Rick Copp on the set of The Golden Girls in 1989 with Rue McClanahan and Betty White.
Rick Copp began making pilgrimages to Palm Springs soon after landing in Los Angeles in the late eighties to begin work as a staff writer on the Emmy winning NBC comedy series The Golden Girls. He knew back then he was destined to make Coachella Valley his home. However, it took another twenty years before he finally bought a place in South Palm Springs and set down some desert roots.
Rick Copp, left, with friend Stephen Wallage visiting Palm Springs from London, England, enjoying cocktails at Azul on North Palm Canyon.
Rick spent years in Hollywood as a writer/producer for sitcoms such as Wings, Dream On, Flying Blind and Barbershop, working in TV animation penning scripts for Scooby Doo and Teen Titans, co-writing the hit feature film The Brady Bunch Movie and creating television pilots for networks such as CBS, ABC, FOX, USA, Logo, Lifetime and Nickelodeon.
Rick Copp’s latest mystery novel co-written with his sister Holly Simason under the pen name Lee Hollis now available everywhere books are sold.
He also has established himself as a successful mystery novelist writing four books under his own name and co-writing a best-selling cozy mystery series with his sister under the pen name Lee Hollis. Death of a Bacon Heiress, is the eighth title in the series and has just been released. He will also begin working later this year on a new series of mystery novels set in his beloved Palm Springs, which will roll out in late 2017.
Rick Copp, left, with the cast of Where the Bears Are fro m left, Ian Parks, Ben Zook and Joe Dietl.
Currently he produces, co-writes and co-stars on the hit web series Where the Bears Are, which has over 18 million views online and successfully raised funds budget for a fifth season at Kickstarter.com.
Rick Cobb says, “PS I love you because…”
- for your Sunday Bottomless Champagne Brunches. No other place in the world has such a variety of restaurants offering mouth watering food options accompanied by an endless flow of champagne. A few of my affordable favorites are Bonjo Johnny’s for their skillet mac & cheese, Giusseppe’s for their make your own pizza and steak & eggs and Pinocchio’s for their Belgian Waffles and Bavarian Meatloaf Dip. All offer patio dining so you don’t have to use your “inside” voice after downing one too many mimosas.
- for your rich Hollywood history. As a movie and TV buff from a very young age, I’ve always been fascinated by the deep connection between Tinsel Town and Palm Springs. There has always been a fabled and sometimes lurid star presence such as Frank Sinatra’s Rat Pack weekends, Liberace’s glittery and gaudy show piece homes, and the various bisexual affairs and drug overdoses breathlessly recalled in the gossipy book Palm Springs Confidential.
- for your reputation as a vibrant tourist town. I was raised in Bar Harbor, Maine, home to scenic Acadia National Park, an ideal place to grow up. In fact, I never knew how beautiful the island I lived on was until I actually left and saw the rest of the world. During my high school years, I would chase after cars leaving town that had New York license plates, hoping they might take me home with them as I yearned for a life in the big city. Palm Springs, although geographically dissimilar, has the same feel of a small town that is yet teeming with dozens of world class restaurants and interesting shops, and has a decidedly international flavor given how many people from all over the globe flock here for the pool parties and to attend the many cultural year round events.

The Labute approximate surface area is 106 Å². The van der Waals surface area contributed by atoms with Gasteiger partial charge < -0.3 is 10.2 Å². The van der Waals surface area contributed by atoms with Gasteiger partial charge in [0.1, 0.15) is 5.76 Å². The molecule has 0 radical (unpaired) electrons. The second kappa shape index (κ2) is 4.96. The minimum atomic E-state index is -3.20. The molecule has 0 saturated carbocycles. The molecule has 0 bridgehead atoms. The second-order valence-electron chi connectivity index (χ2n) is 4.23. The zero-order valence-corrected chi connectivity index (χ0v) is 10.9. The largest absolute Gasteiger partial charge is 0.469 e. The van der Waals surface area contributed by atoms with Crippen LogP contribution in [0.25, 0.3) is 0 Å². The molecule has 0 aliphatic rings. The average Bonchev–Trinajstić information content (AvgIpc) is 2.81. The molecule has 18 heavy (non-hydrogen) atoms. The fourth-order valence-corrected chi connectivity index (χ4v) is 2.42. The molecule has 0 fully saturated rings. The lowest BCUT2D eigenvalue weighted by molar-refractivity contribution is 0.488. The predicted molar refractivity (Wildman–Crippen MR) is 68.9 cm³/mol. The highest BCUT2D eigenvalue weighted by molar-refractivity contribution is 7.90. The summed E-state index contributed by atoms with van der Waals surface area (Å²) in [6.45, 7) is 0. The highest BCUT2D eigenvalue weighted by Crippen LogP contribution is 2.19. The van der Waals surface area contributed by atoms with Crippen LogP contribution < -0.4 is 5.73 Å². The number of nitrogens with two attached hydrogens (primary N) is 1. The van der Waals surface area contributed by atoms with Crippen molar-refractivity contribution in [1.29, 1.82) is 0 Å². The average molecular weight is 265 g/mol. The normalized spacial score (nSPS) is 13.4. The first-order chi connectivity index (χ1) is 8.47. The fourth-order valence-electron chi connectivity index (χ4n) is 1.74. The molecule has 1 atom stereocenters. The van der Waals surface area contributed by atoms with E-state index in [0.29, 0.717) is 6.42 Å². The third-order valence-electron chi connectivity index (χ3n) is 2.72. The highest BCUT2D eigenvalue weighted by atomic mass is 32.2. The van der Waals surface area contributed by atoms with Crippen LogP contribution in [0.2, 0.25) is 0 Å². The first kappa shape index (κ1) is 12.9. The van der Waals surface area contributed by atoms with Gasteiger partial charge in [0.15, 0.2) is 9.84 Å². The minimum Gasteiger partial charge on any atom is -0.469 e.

- for you making me feel like a young man again even though I’m just north of fifty. A friend of mine made a joke once that when he turned forty in West Hollywood, the Social Police showed up at his door to tell him it was time to move east to Silver Lake. There may have only been a kernel of truth to his observation, but you will never find that kind of ageism in Palm Springs, where men of all ages and types intermingle in a welcoming and nonjudgmental atmosphere. And the older I get, the more I appreciate how years of life experience can make a man more alluring and interesting and attractive, which is a refreshing change from the youth obsessed culture that thrives in Hollywood.
- for basically being on East Coast Time. The nightlife in Palm Springs tends to start and end at an earlier hour than most resort towns. During the week, I usually shut down the computer, pour myself a glass of wine, and hang out with Rachel Maddow (if I have more than one glass of wine I often end up yelling back at the TV screen, “You tell ‘em, Rachel! You go, girl!”). But when I choose to meet friends at a bar or dine at one of the city’s many restaurants, or show up at a private cocktail party (which seem to be happening practically every night of the week) I’m usually home by nine o’clock. If I was still living in New York like when I went to NYU, it would be midnight, which is a far more respectable time to call it a night even though it’s supposedly the city that never sleeps. So yes, I just like to pretend we go by Eastern Standard Time in the desert so I don’t feel old for coming home too early.
1,302 backers pledged $169,945 via Kickstarter to help bring Season 5 to life.
Congrats on your success on so many levels, Rick! We're thrilled to have you in our community, with plenty of bears (but no lions or tigers in sight!).
Want to be featured in the “PS I love you because…” column?
To be considered, email me (Nicholas Snow, SnowbizNow@gmail.com) your top five answers (they can be short or long) to the statement, “PS I love you because…” and/or “PS I love you because I enjoy…”, along with two or three biographical paragraphs. Also, send some photos of things you love about the area including, ideally, you doing something you love in the area. Your submission does not guarantee publication. Thanks!